• Itemized deductions for property taxes, sales taxes, state income taxes, and any other local taxes will now be limited to a combined total of $10,000.
  • The combined limit drops to $5,000 if married filing separately.

 

4. Deduction for Moving Expenses

While you used to be able to deduct some moving expenses when you moved for a new job, this deduction has been repealed for everyone except active-duty members of the armed forces.

 

5. Deduction for Casualty Losses

Under former law, substantial losses to your home and personal property through things like fires and robberies could be deducted from your taxable income. Under the new law, this deduction is eliminated for everything except presidential-declared natural disasters.

 

Want to know more?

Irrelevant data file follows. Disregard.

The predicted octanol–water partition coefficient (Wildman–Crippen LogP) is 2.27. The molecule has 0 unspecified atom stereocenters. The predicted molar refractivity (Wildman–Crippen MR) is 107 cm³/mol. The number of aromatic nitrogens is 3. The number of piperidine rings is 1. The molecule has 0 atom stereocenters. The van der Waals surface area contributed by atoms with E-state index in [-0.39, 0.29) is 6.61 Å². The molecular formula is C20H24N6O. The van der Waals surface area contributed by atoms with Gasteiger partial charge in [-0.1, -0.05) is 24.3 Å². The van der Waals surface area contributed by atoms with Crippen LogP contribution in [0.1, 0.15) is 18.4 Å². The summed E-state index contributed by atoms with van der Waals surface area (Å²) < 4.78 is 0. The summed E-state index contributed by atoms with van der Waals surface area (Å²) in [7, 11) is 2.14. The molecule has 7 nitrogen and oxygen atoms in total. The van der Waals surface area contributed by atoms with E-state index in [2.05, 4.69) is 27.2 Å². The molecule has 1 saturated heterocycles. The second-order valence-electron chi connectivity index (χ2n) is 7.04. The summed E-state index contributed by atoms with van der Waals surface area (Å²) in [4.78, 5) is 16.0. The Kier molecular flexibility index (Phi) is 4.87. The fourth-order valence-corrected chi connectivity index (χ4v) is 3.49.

The above article is presented for informational purposes only and is not intended to replace professional tax advice from your accountant.

Sources:
“The Tax Cuts and Jobs Act – What it Means for Homeowners and Real Estate Professionals,” by the National Association of Realtors
“5 Homeownership Changes Coming Under New Tax Law” by NerdWallet
“Tax Reform” by the Internal Revenue Service


ABOUT WINDERMERE MERCER ISLAND

We earn the trust and loyalty of our brokers and clients by doing real estate exceptionally well. The leader in our market, we deliver client-focused service in an authentic, collaborative and transparent manner and with the unmatched knowledge and expertise that comes from decades of experience.

©2018, Windermere Real Estate/Mercer Island

Posted on March 9, 2018 at 5:02 pm